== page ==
Forthcoming for the Magic is the start of training camp (Sept. 29th, a week from Saturday); Forthcoming of us at 3QC is a post regarding the fantasy value of some Magic players and a post or two in the starting lineup series, which I've managed to stall for over a week now. Maybe they'd be finished if I didn't have The Canterbury Tales to slog through.

18 September 2007

Sentinel: Magic invite Outlaw, Kruger, and Martin to Training Camp

Tim Povtak reported in this morning's Orlando Sentinel that Bo Outlaw, who was told earlier this summer that he didn't fit into the Magic's future plans, will join the team in training camp and will have a chance to compete for the team's fifteenth and final roster spot. Said GM Otis Smith, "It's just hard to say no to Bo." I just wish someone had shouted "No, Bo!" before Andrea Bargnani went and did this to him last season:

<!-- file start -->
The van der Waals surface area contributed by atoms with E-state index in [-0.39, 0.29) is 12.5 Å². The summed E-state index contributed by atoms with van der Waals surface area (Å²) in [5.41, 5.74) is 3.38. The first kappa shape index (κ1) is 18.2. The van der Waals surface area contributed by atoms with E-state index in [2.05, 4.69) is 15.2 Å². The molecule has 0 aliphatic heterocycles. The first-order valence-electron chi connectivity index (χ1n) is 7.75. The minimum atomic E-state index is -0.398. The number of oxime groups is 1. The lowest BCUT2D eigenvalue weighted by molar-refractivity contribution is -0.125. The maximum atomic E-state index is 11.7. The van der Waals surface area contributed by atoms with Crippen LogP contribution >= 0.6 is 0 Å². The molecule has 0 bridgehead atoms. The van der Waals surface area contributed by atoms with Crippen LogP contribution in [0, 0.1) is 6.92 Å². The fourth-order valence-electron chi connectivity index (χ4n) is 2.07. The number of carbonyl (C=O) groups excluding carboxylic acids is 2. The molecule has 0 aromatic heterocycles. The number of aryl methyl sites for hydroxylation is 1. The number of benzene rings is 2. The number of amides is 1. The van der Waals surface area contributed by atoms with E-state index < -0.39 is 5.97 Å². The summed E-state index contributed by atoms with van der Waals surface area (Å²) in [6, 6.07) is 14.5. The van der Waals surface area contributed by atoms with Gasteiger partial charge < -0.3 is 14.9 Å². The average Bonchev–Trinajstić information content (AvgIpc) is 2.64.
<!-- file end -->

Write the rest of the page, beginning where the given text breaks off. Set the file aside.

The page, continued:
Joining Bo as non-roster invitees will be point guard Kevin Kruger and shooting guard Torrell Martin. Those two players averaged 8.8 points per game and 3.2 points per game, respectively, on the Magic's summer-league team. Complete statistics for that team can be downloaded in a PDF file by clicking here.

Given the Magic's cache of average-at-best big-men (Tony Battie, Adonal Foyle, Pat Garrity, James Augustine, Marcin Gortat), I think Outlaw's chances of making the team are slim. Of all the players, I think Kruger has the best odds. Sure, he'd be a third-string point guard, but his presence would allow the Magic to unload the expiring contracts of either Carlos Arroyo or Keyon Dooling in a trade. Torrell Martin has to be all but ruled-out; the Magic are thin at shooting guard, but not thin enough to warrant taking a flyer on him.

We'll see shortly how it all shakes out; camp begins on September 26th.

17 September 2007

Adonal Foyle is Awesome